Early impressions of a social network tend to stay with people, even if these impressions are no longer true. In social media, as in any endeavor, conventional wisdom should not be used to make business decisions. A little research can help a company avoid investing in the wrong places.
There’s plenty of data on social network demographics, although, as we learned above, it’s not always consistent. Even so, making any statement about “young people” constitutes a vague generalization, and is a phrase last used without irony by June Cleaver.
Social Media Communication Is Informal
Everyone knows online communications is not the same as formal business communications. Spelling, grammar and capitalization don’t matter as much as they used to, and Twitter, with its 140-character limit, also calls for a loosening of the rules.
Wrong. When you’re communicating online, people are judging you. Sometimes they’re just jerks who judge people, or martinets who enjoy correcting others, but they can also be important people who can influence your success.
If I was going to hire a PR agency, I would read the agency blog to learn about the firm’s communications philosophy. If its employees write poorly on the company’s blog, which after all is just a new kind of company web site, then why should I expect good writing if I retained them for my company?
In an age in which there are many regulations limiting how much information a potential employer can request from a candidate, social media is one area where they can freely gather extensive data on potential hires.
Recruiters are looking beyond employment history for hints about a candidate’s personality, possible drug or alcohol use, attitude toward previous employers and ability to communicate clearly and professionally. If you post a story about your night in a Mexican jail, you probably won’t get hired.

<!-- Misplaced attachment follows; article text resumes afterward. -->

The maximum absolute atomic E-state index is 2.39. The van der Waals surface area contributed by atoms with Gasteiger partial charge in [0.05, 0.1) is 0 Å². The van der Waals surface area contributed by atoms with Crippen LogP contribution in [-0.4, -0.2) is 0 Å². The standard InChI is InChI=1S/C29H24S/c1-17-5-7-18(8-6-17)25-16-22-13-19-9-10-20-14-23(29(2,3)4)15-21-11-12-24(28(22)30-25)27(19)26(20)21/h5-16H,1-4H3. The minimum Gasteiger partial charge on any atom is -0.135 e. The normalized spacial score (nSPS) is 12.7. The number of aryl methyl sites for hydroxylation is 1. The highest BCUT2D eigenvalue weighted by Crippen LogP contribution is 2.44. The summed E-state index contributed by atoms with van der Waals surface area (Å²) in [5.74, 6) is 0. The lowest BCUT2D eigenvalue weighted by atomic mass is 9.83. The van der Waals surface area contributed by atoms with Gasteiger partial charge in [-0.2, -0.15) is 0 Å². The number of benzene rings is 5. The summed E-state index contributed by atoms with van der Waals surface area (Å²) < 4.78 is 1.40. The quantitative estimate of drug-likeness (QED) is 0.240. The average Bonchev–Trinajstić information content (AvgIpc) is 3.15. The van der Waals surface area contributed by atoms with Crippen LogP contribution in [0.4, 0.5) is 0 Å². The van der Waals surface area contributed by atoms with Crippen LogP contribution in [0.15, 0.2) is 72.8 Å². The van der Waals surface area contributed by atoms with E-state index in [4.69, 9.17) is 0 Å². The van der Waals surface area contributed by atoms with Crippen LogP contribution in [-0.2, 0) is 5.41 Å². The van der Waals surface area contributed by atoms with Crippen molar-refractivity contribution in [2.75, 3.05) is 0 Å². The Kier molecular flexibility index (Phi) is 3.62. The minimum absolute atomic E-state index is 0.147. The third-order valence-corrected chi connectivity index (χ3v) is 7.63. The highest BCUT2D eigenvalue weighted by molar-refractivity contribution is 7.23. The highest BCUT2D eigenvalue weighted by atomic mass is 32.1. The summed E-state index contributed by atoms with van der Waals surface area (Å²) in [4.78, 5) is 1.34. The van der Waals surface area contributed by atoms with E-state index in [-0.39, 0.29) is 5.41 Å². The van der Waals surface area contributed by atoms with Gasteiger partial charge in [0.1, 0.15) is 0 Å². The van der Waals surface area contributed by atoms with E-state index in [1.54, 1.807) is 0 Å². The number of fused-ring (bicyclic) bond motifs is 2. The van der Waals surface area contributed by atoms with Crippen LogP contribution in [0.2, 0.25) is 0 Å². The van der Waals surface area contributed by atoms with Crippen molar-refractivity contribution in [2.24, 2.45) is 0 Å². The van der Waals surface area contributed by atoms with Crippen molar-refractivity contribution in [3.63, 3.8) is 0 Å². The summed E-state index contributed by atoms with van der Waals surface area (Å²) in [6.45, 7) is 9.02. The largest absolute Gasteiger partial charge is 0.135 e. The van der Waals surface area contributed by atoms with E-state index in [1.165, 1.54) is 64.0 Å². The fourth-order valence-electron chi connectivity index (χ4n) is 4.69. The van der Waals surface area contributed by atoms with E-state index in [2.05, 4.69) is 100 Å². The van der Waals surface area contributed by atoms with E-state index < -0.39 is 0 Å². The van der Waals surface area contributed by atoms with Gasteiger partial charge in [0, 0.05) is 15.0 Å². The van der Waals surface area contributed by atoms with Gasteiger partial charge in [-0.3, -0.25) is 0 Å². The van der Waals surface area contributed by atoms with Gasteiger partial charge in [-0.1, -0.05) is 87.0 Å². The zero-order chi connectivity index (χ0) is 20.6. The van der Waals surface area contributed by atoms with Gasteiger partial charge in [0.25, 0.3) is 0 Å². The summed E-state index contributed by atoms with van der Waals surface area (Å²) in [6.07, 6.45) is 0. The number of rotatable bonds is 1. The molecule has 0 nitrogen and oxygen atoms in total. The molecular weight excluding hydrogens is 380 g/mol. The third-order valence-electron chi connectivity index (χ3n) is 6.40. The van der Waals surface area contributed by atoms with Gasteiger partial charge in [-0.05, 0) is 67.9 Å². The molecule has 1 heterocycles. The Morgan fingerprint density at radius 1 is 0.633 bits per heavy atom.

In fact, a poll by Harris Interactive and CareerBuilder disclosed that 14% of recruiters who use social media to vet candidates would reject a candidate who used emoticons (aka “smiley faces”)! LOL!
It’s Going to Go Viral
The best way to ensure the failure of a social media initiative is to label it “viral.” Every marketing manager is eager to create a video that will be viewed 1 million times on YouTube, making the company’s name a household word. Truly viral videos rarely come out of the corporate communications laboratory. They are instead more spontaneous, and involve a complex synthesis of many elements that is too difficult to reproduce with a business process.
When I was at the agency, we made what we referred to as a viral video. We wrote a script, scouted locations, and hired a videographer. The project took over a month. We posted the finished video on YouTube and Facebook. More than two years later, the video has fewer than 700 views.
On the other hand, my daughter, who was seven at the time, asked if I could suspend a couple of her Webkinz stuffed animals from a ceiling fan. She suggested we take a video of the animals spinning around. She then asked, “Can we put this one on YouTube?” That video has nearly 7000 views, many positive comments, and at one time was the most viewed YouTube video of Webkinz spinning on a ceiling fan.
Don’t Be Taken In By Conventional Wisdom
Most of the myths above stem from sweeping generalizations, a common form of logical fallacy. Corporate communicators who approach social media initiatives with logic instead of emotion will avoid the perils posed by buying into the mythology. You should always do the research before venturing into a new area, and assumptions should only be acted on when they are backed with data.
* Pew Internet and American Life Project, Twitter and Status Updating, Fall 2009 by Susannah Fox, Kathryn Zickuhr, Aaron Smith, Oct 21, 2009
This piece originally appeared November, 2009, on my Very Public Relations column on Talent Zoo.